Step 2: The Referring Party is to identify an adjudicator who may be: (a) named in the contract; (b) appointed by a Nominated Body named in the contract; or (c) appointed by any other Adjudicator Nominating Body. The person selected to adjudicate the matter should indicate their willingness to act within 2 days. 

Step 3: The Referring Party is to serve a Referral Notice on the Adjudicator and on the other party 7 days after the Notice of Adjudication has been served. The Referral Notice will contain extracts from the contract as well as any other information relied upon. The other side will then provide their response. At this juncture there is the possibility of having an all party meeting but this is optional. 

Step 4: The adjudicator is to reach his decision not later than: (a) 28 days after receipt of the Referral Notice; (b) 42 days after receipt of the Referral Notice if the Referring Party consents; or (c) such longer period as both parties may agree.


The Act made wide ranging changes to the construction industry in the UK at a time when these changes were much needed. For example, it outlawed pay when paid clauses and introduced statutory payment provisions. Specifically in relation to adjudication, the Act introduced a mechanism which provided parties with a legal right to refer a dispute (at any time during the life of the contract) and have this determined within 28 days of it being referred to the adjudicator allowing the parties to continue with the project once the dispute has been resolved.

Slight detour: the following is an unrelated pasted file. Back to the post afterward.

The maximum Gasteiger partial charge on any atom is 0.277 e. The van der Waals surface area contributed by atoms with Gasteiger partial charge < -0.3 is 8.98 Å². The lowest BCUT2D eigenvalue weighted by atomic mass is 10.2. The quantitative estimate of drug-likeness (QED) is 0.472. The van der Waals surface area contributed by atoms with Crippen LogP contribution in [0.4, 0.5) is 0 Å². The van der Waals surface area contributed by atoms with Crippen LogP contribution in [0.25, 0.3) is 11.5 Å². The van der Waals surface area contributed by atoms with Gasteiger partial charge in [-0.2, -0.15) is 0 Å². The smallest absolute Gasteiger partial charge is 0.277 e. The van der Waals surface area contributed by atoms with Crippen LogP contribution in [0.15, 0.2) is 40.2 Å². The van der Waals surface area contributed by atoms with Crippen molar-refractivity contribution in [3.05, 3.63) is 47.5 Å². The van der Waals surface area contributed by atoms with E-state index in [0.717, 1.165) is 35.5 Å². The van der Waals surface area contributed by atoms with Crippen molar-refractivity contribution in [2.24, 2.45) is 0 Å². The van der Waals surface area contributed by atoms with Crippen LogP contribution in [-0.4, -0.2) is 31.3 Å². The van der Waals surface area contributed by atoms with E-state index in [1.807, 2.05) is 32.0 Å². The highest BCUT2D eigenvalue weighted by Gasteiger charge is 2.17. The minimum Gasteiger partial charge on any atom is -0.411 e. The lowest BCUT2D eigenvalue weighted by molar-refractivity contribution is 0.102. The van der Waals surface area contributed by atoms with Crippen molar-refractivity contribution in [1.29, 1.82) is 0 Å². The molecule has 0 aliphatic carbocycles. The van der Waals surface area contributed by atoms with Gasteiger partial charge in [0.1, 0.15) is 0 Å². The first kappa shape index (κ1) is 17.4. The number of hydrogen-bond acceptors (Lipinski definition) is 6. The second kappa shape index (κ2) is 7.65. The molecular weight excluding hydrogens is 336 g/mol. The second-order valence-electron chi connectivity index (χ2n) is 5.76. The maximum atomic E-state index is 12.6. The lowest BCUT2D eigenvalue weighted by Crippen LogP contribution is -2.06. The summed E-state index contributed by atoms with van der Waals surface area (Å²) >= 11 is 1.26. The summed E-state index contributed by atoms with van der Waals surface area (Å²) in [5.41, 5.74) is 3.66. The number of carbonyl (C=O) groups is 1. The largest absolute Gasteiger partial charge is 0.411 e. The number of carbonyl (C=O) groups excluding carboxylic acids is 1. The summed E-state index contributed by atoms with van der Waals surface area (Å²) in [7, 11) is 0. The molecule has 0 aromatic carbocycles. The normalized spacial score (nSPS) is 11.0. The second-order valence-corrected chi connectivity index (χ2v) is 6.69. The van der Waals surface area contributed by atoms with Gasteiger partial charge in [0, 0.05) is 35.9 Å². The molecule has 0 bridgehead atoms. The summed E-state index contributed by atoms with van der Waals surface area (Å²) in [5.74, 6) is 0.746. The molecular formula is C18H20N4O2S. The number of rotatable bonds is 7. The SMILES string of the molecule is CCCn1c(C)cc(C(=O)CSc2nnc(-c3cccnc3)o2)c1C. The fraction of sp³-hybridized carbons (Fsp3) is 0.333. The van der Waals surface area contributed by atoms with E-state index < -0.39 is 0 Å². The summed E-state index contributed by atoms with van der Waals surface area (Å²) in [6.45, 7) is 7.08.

The adjudicator’s decision is temporarily binding on the parties (until finally determined by a court or arbitrator) but in practice, the parties often accept the adjudicator’s determination as final meaning that there are no further proceedings. Statutory adjudication provides a quick and cost effective way to settle differences which ensures that a dispute between the parties does not lead to undue delays in completing the project. Statutory adjudication is less cumbersome and formal than arbitration and litigation with some going as far as to suggest that it provides “quick and dirty justice”. The reality is that statutory adjudication has worked and it is presently the most widely used form of dispute resolution in the UK construction industry.


The overwhelming success of statutory adjudication has led to it being adopted in a number of common law countries such as the Republic of Ireland, Australia, New Zealand and Singapore. 

Would statutory adjudication work in Gibraltar? There is no reason why it would not and if it ensures that the construction industry remains buoyant and provides an effective method of resolving disputes then surely it is something worth considering. Given the construction boom in Gibraltar and the proliferation of small construction companies perhaps the timing is now perfect for Parliament to consider such legislation.